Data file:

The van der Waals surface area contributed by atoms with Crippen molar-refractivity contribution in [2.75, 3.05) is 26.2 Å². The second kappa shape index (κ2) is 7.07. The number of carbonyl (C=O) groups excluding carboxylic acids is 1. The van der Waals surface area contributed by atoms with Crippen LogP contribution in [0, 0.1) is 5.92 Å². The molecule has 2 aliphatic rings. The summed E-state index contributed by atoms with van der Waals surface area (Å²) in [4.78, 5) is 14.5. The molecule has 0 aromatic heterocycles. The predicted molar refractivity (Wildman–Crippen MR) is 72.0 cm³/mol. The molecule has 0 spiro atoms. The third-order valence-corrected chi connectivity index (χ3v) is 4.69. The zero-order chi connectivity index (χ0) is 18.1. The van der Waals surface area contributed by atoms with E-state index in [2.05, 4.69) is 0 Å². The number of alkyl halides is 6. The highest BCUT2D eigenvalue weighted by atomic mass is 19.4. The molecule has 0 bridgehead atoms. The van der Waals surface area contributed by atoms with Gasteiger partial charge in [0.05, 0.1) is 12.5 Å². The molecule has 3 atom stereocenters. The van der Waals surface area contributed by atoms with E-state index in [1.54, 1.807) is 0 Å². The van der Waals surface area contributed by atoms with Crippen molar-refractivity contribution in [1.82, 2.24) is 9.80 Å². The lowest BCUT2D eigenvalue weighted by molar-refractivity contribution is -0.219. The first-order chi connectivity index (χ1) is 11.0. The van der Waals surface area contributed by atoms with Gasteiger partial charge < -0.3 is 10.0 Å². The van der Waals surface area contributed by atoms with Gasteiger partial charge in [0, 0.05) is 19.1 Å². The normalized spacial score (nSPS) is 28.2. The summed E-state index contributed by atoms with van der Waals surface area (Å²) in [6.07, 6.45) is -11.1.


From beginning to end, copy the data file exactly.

The van der Waals surface area contributed by atoms with Crippen molar-refractivity contribution in [2.75, 3.05) is 26.2 Å². The second kappa shape index (κ2) is 7.07. The number of carbonyl (C=O) groups excluding carboxylic acids is 1. The van der Waals surface area contributed by atoms with Crippen LogP contribution in [0, 0.1) is 5.92 Å². The molecule has 2 aliphatic rings. The summed E-state index contributed by atoms with van der Waals surface area (Å²) in [4.78, 5) is 14.5. The molecule has 0 aromatic heterocycles. The predicted molar refractivity (Wildman–Crippen MR) is 72.0 cm³/mol. The molecule has 0 spiro atoms. The third-order valence-corrected chi connectivity index (χ3v) is 4.69. The zero-order chi connectivity index (χ0) is 18.1. The van der Waals surface area contributed by atoms with E-state index in [2.05, 4.69) is 0 Å². The number of alkyl halides is 6. The highest BCUT2D eigenvalue weighted by atomic mass is 19.4. The molecule has 0 bridgehead atoms. The van der Waals surface area contributed by atoms with Gasteiger partial charge in [0.05, 0.1) is 12.5 Å². The molecule has 3 atom stereocenters. The van der Waals surface area contributed by atoms with E-state index in [1.54, 1.807) is 0 Å². The van der Waals surface area contributed by atoms with Crippen molar-refractivity contribution in [1.82, 2.24) is 9.80 Å². The lowest BCUT2D eigenvalue weighted by molar-refractivity contribution is -0.219. The first-order chi connectivity index (χ1) is 11.0. The van der Waals surface area contributed by atoms with Gasteiger partial charge < -0.3 is 10.0 Å². The van der Waals surface area contributed by atoms with Gasteiger partial charge in [0, 0.05) is 19.1 Å². The normalized spacial score (nSPS) is 28.2. The summed E-state index contributed by atoms with van der Waals surface area (Å²) in [6.07, 6.45) is -11.1.